The first time I heard musician and Riot Grrrl pioneer Kathleen Hanna sing, "We want revolution…girl-style noooowwww," I was 16 years old, living deep in the suburbs listening to the Bikini Kill cassette a friend's younger sister had dubbed for me. The year was 1993, and the sound of that band cracked my world wide open.
This week's documentary, The Punk Singer, follows Hanna from her punk-rock beginnings as the frontwoman for Bikini Kill in the early-90s, in Olympia, Washington, through a battle with Lyme disease, and up through the debut of her latest band, the Julie Ruin.
It wasn't just Bikini Kill's lyrics that changed my life — though obviously it was a massive rush to finally hear songs that talked about how sexism made girls feel, and told it to go to hell — it was also the sound of the music. It was the loud, raw, feedbacky strength of it, and it was the girls I started meeting and exchanging zines with. These were girls who listened to this stuff too, who cared about feminism and making art, and who worked together to make sure we could all be as loud and raw and strong as we wanted.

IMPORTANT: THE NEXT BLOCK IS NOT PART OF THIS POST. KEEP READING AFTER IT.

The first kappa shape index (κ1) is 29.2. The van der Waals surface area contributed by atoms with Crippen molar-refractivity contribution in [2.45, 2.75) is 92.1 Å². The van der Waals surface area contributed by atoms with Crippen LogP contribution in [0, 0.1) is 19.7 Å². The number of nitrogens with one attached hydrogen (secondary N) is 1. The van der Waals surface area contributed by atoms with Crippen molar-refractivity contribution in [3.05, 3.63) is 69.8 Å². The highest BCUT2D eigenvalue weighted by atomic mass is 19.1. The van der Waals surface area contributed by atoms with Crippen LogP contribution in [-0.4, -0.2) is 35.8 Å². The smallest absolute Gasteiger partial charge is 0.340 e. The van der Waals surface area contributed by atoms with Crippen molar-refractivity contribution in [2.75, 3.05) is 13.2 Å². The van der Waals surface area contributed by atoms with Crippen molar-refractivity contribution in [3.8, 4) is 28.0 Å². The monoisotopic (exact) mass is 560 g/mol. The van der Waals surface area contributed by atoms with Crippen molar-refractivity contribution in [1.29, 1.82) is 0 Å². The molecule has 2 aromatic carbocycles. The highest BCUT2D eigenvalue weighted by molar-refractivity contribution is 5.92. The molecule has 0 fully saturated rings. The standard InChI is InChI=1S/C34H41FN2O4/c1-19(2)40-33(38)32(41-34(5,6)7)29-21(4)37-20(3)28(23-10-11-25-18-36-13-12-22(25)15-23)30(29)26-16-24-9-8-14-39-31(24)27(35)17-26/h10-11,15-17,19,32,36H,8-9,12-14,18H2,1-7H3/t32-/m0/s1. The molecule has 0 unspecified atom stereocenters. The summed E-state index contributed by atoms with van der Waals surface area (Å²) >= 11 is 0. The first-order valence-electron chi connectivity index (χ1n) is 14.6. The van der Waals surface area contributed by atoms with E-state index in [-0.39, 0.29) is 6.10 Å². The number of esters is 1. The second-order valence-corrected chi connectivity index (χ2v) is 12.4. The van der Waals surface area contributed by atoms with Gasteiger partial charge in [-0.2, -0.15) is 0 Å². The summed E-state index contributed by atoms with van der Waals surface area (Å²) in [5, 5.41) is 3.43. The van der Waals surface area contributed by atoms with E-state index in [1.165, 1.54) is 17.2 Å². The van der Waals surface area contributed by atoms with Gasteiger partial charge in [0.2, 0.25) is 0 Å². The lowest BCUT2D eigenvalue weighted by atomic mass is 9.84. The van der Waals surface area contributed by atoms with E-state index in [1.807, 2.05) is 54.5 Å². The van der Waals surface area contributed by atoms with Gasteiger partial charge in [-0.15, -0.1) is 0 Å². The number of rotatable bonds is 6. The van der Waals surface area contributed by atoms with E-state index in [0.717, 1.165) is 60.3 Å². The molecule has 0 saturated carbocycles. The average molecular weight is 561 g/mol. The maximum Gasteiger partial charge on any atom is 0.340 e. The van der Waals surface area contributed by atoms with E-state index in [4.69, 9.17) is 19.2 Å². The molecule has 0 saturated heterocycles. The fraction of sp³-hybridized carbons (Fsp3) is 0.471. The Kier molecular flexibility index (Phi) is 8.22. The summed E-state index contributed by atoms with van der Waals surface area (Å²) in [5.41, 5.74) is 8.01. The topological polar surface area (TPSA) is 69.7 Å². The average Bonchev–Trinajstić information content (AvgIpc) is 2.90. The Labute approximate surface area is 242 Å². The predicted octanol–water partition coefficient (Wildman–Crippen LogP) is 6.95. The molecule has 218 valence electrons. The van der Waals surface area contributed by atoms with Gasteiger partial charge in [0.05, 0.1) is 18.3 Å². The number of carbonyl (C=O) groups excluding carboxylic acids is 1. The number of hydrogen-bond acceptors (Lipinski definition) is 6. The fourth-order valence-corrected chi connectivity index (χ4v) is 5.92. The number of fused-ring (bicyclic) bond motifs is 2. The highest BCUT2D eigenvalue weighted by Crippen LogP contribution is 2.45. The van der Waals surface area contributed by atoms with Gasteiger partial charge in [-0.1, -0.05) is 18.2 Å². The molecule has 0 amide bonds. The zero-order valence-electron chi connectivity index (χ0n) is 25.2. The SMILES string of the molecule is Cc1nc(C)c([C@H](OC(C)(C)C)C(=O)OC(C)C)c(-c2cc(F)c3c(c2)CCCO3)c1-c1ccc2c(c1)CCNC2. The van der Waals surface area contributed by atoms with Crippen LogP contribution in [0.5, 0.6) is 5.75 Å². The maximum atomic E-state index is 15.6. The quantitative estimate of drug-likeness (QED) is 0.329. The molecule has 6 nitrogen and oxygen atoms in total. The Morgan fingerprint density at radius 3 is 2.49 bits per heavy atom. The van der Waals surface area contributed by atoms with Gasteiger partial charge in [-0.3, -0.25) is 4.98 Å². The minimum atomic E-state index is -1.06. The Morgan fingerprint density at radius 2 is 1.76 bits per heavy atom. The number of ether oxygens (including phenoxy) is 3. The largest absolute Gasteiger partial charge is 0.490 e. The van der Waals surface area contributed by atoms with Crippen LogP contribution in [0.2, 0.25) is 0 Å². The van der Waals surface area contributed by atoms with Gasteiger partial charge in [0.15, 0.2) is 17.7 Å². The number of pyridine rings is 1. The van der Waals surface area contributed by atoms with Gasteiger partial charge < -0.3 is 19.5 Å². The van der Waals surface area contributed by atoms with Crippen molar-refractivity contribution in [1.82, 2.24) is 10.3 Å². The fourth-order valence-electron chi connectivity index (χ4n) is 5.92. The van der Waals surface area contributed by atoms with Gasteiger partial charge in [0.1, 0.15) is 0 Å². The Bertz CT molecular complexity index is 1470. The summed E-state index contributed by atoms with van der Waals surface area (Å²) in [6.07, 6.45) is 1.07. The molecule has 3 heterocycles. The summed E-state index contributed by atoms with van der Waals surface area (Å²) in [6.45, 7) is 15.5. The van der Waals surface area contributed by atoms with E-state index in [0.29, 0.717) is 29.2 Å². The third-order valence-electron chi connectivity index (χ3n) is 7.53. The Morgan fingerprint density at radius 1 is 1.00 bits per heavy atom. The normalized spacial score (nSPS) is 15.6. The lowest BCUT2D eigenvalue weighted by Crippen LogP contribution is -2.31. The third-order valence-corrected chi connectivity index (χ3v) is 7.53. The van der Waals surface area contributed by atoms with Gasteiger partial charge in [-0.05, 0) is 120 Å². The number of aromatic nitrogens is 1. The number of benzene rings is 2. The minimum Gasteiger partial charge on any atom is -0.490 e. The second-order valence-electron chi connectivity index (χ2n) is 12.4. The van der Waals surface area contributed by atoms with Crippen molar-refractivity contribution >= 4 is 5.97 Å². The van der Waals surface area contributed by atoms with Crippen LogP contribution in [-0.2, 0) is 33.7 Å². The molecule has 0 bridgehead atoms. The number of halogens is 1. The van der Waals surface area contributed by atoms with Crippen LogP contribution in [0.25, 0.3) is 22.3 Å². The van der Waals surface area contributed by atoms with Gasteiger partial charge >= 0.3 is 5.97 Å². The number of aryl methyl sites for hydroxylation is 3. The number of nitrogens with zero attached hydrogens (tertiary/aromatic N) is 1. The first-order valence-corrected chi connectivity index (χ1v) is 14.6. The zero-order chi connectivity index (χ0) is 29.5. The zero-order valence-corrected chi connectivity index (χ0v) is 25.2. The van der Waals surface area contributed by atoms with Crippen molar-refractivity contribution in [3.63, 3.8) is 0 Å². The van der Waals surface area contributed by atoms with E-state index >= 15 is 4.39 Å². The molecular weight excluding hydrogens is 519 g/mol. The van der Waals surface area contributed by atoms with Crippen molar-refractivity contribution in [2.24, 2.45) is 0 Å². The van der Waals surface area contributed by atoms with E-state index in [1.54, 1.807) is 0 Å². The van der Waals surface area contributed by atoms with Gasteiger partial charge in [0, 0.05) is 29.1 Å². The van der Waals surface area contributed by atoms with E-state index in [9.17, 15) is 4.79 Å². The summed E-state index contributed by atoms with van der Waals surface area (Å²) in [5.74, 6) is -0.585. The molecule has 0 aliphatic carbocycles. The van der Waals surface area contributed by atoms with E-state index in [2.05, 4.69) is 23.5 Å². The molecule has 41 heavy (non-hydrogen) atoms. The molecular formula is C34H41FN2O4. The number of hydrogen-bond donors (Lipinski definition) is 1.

I'm so happy to see that the thrilling stories of 1990s punk feminism are being told, sung, questioned, and discussed today. When I wrote the 2010 book Girls to the Front, I really hoped that other stories about Riot Grrrl would come out too. And they have!
Let's discuss. What did you think of the documentary? How did Riot Grrrl change your life?
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Sara Marcus is the author of Girls to the Front: The True Story of the Riot Grrrl Revolution. Her essays and criticism have appeared in print and online publications including Bookforum, Artforum, the Los Angeles Times, The Nation, Rolling Stone, Los Angeles Review of Books, n+1, and the books No Regrets and The Essential Ellen Willis.